• Thursday, August 4, 2022
Trinity Housing Barrister Summary of Kowalek & Anor v Hassanein Ltd [2022]

Trinity Social Housing Law barrister, Henry Percy-Raine has prepared the following summary of the recent case of Kowalek & Anor v Hassanein Ltd [2022] EWCA Civ 1041.

This appeal concerned issues surrounding how a rent repayment order should be properly quantified.


In February 2019, the Respondent company granted the Appellants an assured shorthold tenancy of a flat for a term of 24 months at a monthly rent of £3,553.33. Three months’ rent was paid in advance along with a deposit of £4,920. The area in which the flat was situated was a designated area subject to selective licensing under s.80 of the Housing Act 2004 (“HA 2004”). The Respondent should have licensed the flat but failed to do so.

The Appellants stopped paying rent regularly in August 2019, and over the following nine months made payments totalling £2,500. In December 2019, the Respondent issued possession proceedings. On 10th January 2020, the Appellants applied to the First-tier Tribunal (Property Chamber) (“the FTT”) for a rent repayment order.

On 27th January 2022, the Respondent applied to the local housing authority for a licence (which was granted on 23rd March); accordingly it ceased to commit any offence under s.95 Housing Act 2004 from 27th January (by virtue of s.95(3) HA 2004). The possession claim came before the County Court on 28th January 2020. The Appellants paid a further £2,000 on the same date.

On 9th September 2020, the FTT concluded that there should be a rent repayment order in the Appellants’ favour of £11,909.99. This included a reduction of 50 per cent taking account of the rent arrears. The FTT also considered that the £2,000 payment made on 28th January 2020 was outside the scope of the rent repayment order.

The appeal to the Upper Tribunal (Lands Chamber) (“the UT”) was dismissed on 18th June 2021. The Deputy Chamber President considered that money paid when a landlord is no longer committing a relevant offence cannot be taken into account even if the payment relates to rent which became due when an offence was being committed (accordingly the £2,000 payment of 28 January 2020 was properly disregarded by the FTT) and that failure to pay rent is “conduct” which can be taken into account.

On 8th October 2021, the possession claim was resolved by way of an order that the full deposit be allocated towards damage to the property and a further order that the Appellants pay £23,926.64 for rent arrears. The Appellants received a set-off sum against the rent arrears of £4,920 for the Respondent’s failure to protect the deposit.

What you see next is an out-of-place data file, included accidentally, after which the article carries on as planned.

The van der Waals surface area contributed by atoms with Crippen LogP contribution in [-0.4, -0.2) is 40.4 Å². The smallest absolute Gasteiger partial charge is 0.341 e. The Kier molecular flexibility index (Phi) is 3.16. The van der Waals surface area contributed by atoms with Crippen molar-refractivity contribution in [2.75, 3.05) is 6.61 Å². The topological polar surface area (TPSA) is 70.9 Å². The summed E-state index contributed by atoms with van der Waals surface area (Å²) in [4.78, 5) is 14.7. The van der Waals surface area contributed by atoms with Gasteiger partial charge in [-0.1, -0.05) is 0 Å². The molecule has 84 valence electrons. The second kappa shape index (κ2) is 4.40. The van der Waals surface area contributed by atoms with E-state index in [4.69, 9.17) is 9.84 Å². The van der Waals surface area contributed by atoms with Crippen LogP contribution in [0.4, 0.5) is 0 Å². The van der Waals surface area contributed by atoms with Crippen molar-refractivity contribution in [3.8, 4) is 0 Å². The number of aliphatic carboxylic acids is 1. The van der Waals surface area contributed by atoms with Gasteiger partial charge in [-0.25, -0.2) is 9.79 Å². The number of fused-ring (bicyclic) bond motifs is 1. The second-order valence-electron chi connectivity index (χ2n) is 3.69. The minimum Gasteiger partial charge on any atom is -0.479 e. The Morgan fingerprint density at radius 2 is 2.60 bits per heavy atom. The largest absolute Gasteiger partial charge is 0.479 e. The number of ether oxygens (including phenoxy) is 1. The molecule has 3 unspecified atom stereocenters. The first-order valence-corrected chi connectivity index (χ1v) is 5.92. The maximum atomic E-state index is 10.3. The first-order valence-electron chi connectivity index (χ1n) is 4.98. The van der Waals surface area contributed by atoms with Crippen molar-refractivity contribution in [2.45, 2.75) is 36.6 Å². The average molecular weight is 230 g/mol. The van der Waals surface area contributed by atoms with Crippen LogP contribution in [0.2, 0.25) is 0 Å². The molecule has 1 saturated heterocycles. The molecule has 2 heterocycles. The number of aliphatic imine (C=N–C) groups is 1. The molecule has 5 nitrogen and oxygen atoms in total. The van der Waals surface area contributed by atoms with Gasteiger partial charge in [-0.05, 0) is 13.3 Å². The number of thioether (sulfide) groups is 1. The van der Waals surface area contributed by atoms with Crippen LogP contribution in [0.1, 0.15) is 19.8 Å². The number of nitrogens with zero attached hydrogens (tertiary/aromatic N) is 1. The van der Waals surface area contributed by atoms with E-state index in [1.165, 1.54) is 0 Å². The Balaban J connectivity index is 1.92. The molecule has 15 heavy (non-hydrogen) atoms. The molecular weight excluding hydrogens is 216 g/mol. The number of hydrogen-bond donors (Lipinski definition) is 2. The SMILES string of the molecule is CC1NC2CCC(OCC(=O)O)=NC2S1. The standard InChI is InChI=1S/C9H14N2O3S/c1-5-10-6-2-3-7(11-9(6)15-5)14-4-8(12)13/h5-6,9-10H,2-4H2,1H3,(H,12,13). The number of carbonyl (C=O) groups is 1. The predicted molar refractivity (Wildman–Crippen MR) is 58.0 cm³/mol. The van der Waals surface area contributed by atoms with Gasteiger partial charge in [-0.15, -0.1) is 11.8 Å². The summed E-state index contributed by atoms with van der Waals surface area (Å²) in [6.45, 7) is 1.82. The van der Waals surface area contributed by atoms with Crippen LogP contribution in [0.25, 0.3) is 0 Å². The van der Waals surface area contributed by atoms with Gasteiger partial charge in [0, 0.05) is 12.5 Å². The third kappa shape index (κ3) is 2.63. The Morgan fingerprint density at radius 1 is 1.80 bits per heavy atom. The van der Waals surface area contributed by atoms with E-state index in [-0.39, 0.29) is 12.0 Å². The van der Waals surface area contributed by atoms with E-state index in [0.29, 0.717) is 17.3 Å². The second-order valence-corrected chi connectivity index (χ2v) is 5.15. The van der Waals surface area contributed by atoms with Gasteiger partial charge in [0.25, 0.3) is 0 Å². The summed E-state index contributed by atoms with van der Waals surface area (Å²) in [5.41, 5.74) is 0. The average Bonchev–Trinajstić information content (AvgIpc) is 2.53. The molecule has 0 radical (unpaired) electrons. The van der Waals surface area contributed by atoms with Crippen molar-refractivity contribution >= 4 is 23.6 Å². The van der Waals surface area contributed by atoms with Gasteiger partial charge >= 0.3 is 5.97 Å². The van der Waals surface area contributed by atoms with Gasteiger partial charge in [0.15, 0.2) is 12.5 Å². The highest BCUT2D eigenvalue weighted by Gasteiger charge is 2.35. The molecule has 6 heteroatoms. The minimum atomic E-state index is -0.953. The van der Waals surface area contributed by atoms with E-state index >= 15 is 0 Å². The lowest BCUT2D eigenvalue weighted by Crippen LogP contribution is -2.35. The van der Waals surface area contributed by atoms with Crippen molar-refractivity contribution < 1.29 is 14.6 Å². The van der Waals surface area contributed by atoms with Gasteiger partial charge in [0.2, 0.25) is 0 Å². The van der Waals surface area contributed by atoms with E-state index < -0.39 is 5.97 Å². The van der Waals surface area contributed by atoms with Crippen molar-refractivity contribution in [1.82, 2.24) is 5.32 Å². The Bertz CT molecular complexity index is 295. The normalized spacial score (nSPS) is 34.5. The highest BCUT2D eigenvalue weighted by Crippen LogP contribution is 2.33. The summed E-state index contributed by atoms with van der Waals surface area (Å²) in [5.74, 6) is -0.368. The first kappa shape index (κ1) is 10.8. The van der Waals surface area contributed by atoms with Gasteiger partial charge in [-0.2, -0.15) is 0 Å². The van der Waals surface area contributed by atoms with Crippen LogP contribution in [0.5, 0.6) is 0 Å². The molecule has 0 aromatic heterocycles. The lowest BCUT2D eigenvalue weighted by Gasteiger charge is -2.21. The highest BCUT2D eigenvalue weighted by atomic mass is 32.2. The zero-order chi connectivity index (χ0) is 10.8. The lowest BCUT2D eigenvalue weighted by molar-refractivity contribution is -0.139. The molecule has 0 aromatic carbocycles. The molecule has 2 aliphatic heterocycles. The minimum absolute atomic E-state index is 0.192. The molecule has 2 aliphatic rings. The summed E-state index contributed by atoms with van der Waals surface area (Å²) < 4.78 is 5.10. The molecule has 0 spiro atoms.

Mr and Mrs Kowalek challenged the UT’s decision to the Court of Appeal. Three issues were raised in the grounds of appeal:

i) Can a payment made at a time when a landlord is no longer committing an offence be taken into account when assessing the amount of a rent repayment order if it related to rent which fell due when the offence was still being committed?

ii) Is the £2,000 payment which Mr and Mrs Kowalek made on 28 January 2020 to be attributed to rent for a period when the Respondent was committing an offence under section 95 of the 2004 Act?

iii) Was the FTT entitled to take the rent arrears into account as “conduct” of the Appellants for the purposes of section 44(4) of the 2004 Act?

The decision of the Court of Appeal

On the first ground, Newey LJ agreed with the Deputy President that rent not paid during the period specified in s.44(2) of the Housing and Planning Act 2016 (“the 2016 Act”) cannot be included when considering the maximum amount payable under a rent repayment order [26]. This was supported by both a literal reading of the wording of s.44(2) of the 2016 Act and the policy underlying the legislation [22-23]. In view of this conclusion, the second ground no longer fell for consideration [27].

On the third ground, Newey LJ noted that section 44(4) of the 2016 Act refers to “the conduct of … the tenant” in general terms, and there is no basis for understanding it to mean exclusive of rent arrears [29]. Moreover, having regard to the decisions of the Court of Appeal in Regalgrand Ltd v Dickerson & Wade [1996] 29 HLR 620 and the Upper Tribunal in Awad v Hooley [2021] UKUT 0055 (LC), there was previous authority to support the Court being able to take rent arrears into account as ‘conduct’.  Accordingly, the Court of Appeal was unanimous that the appeal would be dismissed.

Newey LJ also observed, as a matter of procedure, in a case where there is a dispute as to the existence or extent of rent arrears which is the subject of pending County Court proceedings and which dispute is thought to be material to the size of any rent repayment order, it might be appropriate for the application for a rent repayment order to be heard after the County Court claim has been determined or alternatively for the proceedings to be heard together [34].